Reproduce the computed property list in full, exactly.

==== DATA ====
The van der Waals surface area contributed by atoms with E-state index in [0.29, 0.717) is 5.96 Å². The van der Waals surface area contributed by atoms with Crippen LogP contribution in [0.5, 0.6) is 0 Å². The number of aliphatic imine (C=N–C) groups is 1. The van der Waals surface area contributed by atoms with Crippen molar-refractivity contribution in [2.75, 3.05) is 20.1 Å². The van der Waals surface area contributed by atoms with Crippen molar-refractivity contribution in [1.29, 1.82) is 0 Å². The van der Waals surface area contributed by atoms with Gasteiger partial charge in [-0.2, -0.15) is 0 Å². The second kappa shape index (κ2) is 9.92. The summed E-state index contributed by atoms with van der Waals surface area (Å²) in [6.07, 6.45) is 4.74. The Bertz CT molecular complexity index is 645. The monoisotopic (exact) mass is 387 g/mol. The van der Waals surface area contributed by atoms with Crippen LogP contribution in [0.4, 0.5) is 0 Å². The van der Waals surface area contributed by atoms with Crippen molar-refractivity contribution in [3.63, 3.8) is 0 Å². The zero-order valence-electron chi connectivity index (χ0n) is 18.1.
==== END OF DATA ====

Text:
The van der Waals surface area contributed by atoms with E-state index in [0.29, 0.717) is 5.96 Å². The van der Waals surface area contributed by atoms with Crippen LogP contribution in [0.5, 0.6) is 0 Å². The number of aliphatic imine (C=N–C) groups is 1. The van der Waals surface area contributed by atoms with Crippen molar-refractivity contribution in [2.75, 3.05) is 20.1 Å². The van der Waals surface area contributed by atoms with Crippen molar-refractivity contribution in [1.29, 1.82) is 0 Å². The van der Waals surface area contributed by atoms with Gasteiger partial charge in [-0.2, -0.15) is 0 Å². The second kappa shape index (κ2) is 9.92. The summed E-state index contributed by atoms with van der Waals surface area (Å²) in [6.07, 6.45) is 4.74. The Bertz CT molecular complexity index is 645. The monoisotopic (exact) mass is 387 g/mol. The van der Waals surface area contributed by atoms with Crippen LogP contribution in [0.4, 0.5) is 0 Å². The van der Waals surface area contributed by atoms with Crippen molar-refractivity contribution in [3.63, 3.8) is 0 Å². The zero-order valence-electron chi connectivity index (χ0n) is 18.1.